The greenwashing of lithium mining: trying to hide the damage

We replicate the journalistic article published by the newspaper El Ciudadano together with Fundación Tantí «The greenwashing of lithium mining: trying to hide the damage».

The extraction of this mineral is leaving traces that go beyond what is shown in corporate campaigns and the enormous publicity in the media. The consequences on the ecosystems and the social tissue of local communities highlight the contradictions of a controversial practice that some describe as greenwashing.

By Yasna Mussa

The worn iron gate is wide open. A red 4×4 truck parks in the background and two women install a banner with the SQM (Chemical and Mining Society of Chile) logo and the phrase “solutions for human development.” They announce that the workshop for women will begin shortly. At the place where the Tierra Viva space operates, a space that belongs to the Fundación del Agua (Water Foundation), the first participants have already begun to arrive and gather on a terrace and around the tables prepared for this instance.

Mining in this town seems to be inherent to the landscape. Wherever the eye lands there is a reminder: pollution, a wall with graffiti that says Ecocide, posters promoting foundations financed or created by mining companies, and mud-stained red trucks with company logos circulating everywhere.

–Here there is not only an environmental extractivism, but also a social, a cultural heritage, and a territorial one– the Licanantay farmer Rudecindo Espíndola bluntly utters.

In his comings and goings through the communities of San Pedro de Atacama, he has seen how the mining companies’ strategies work and the consequences they have on the communities. “They recruit two or three people from the towns and make or convert them into territorial operators. That is, political operators for the mining companies,” explains Espíndola.

Community workshops on bottle recycling, yoga, and body expression. A remedial education program. A biennial of contemporary art. A community training program that invites you to learn about the hydrogeology of the Salar de Atacama basin; environmental monitoring techniques; water reuse techniques; hydroponic crops; sustainable agriculture; biodiversity in the Atacama Salt Flats; urban irrigation; water quality. These are all posters set up around the main square. On the lower side of each of these advertisements, the SQM logo appears in white, green, and blue. SQM is the company that has been exploiting the lithium reserves in the Salar de Atacama since 1993, and that according to an analysis carried out by Production Development Corporation (Corfo) , has been responsible, due to environmental violations, for the vegetation cover decrease on the east margin of the salt flat.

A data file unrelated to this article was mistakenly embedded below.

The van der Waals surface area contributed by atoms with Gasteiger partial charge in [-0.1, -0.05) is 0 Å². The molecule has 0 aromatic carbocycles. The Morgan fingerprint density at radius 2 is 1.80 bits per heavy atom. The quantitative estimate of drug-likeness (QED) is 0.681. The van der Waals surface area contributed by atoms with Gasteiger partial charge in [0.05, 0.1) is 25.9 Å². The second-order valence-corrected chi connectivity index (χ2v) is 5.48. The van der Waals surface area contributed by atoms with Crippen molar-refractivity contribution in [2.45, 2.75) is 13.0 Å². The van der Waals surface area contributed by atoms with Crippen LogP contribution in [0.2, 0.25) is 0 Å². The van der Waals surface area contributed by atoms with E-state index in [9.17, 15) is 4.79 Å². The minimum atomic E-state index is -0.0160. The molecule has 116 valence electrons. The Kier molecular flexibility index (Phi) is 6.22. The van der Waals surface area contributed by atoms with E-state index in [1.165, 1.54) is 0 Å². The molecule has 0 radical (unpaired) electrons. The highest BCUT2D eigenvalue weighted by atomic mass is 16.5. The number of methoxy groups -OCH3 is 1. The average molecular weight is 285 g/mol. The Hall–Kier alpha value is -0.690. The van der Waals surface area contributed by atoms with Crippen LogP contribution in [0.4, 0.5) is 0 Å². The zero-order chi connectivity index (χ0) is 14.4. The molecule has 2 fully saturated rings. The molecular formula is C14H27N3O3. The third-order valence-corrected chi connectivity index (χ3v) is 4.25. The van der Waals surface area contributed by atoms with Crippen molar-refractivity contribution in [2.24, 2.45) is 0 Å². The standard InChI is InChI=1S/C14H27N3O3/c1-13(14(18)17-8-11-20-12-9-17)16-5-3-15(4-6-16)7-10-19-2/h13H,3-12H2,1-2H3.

For Ingrid Garcés, a chemical civil engineer, PhD in Science, and an academic at the University of Antofagasta, this is a sensitive area of the salt flat that has been greatly impacted environmentally. The east side of the salt flat supports freshwater wetlands that cannot survive on brines, and that in turn allow for local biodiversity, including flora and fauna that depend on these wetlands to survive.

For this researcher who studies the salt flats, sustainable mining does not exist, since it is a contradiction to talk about caring for nature and at the same time extracting lithium on a large scale. “When we talk about sustainability we also talk about people not being abandoned. We have only extracted the mineral resource, but what is left in the soil and what they share with the communities is nothing,” says Garcés.

As demand for lithium grows, the impacts of mining “increasingly affect the communities where this harmful extraction takes place, endangering their access to water,” says a report made by Friends of the Earth.